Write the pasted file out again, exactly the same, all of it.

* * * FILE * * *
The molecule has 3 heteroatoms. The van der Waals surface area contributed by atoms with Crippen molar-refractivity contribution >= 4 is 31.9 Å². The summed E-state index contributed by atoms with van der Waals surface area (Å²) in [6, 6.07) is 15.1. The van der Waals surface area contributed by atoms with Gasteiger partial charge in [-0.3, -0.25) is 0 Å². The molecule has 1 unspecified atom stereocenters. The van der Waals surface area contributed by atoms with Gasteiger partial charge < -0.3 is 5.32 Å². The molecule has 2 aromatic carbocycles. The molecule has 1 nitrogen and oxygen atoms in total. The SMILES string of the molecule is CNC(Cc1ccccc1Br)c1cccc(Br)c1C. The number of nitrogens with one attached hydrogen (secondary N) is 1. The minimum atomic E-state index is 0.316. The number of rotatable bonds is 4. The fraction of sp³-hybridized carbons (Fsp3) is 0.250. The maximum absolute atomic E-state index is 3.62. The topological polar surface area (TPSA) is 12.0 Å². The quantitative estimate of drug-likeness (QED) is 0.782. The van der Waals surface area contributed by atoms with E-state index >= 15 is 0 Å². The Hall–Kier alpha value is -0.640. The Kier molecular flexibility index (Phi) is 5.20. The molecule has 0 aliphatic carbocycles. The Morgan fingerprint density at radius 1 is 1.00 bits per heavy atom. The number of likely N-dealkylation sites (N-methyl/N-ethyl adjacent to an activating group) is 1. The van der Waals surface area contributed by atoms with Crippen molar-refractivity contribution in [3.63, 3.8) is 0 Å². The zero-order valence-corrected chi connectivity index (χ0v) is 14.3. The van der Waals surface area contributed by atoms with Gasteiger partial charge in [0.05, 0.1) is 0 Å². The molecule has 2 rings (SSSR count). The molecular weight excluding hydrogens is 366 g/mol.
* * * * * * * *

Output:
The molecule has 3 heteroatoms. The van der Waals surface area contributed by atoms with Crippen molar-refractivity contribution >= 4 is 31.9 Å². The summed E-state index contributed by atoms with van der Waals surface area (Å²) in [6, 6.07) is 15.1. The van der Waals surface area contributed by atoms with Gasteiger partial charge in [-0.3, -0.25) is 0 Å². The molecule has 1 unspecified atom stereocenters. The van der Waals surface area contributed by atoms with Gasteiger partial charge < -0.3 is 5.32 Å². The molecule has 2 aromatic carbocycles. The molecule has 1 nitrogen and oxygen atoms in total. The SMILES string of the molecule is CNC(Cc1ccccc1Br)c1cccc(Br)c1C. The number of nitrogens with one attached hydrogen (secondary N) is 1. The minimum atomic E-state index is 0.316. The number of rotatable bonds is 4. The fraction of sp³-hybridized carbons (Fsp3) is 0.250. The maximum absolute atomic E-state index is 3.62. The topological polar surface area (TPSA) is 12.0 Å². The quantitative estimate of drug-likeness (QED) is 0.782. The van der Waals surface area contributed by atoms with E-state index >= 15 is 0 Å². The Hall–Kier alpha value is -0.640. The Kier molecular flexibility index (Phi) is 5.20. The molecule has 0 aliphatic carbocycles. The Morgan fingerprint density at radius 1 is 1.00 bits per heavy atom. The number of likely N-dealkylation sites (N-methyl/N-ethyl adjacent to an activating group) is 1. The van der Waals surface area contributed by atoms with Crippen molar-refractivity contribution in [3.63, 3.8) is 0 Å². The zero-order valence-corrected chi connectivity index (χ0v) is 14.3. The van der Waals surface area contributed by atoms with Gasteiger partial charge in [0.05, 0.1) is 0 Å². The molecule has 2 rings (SSSR count). The molecular weight excluding hydrogens is 366 g/mol.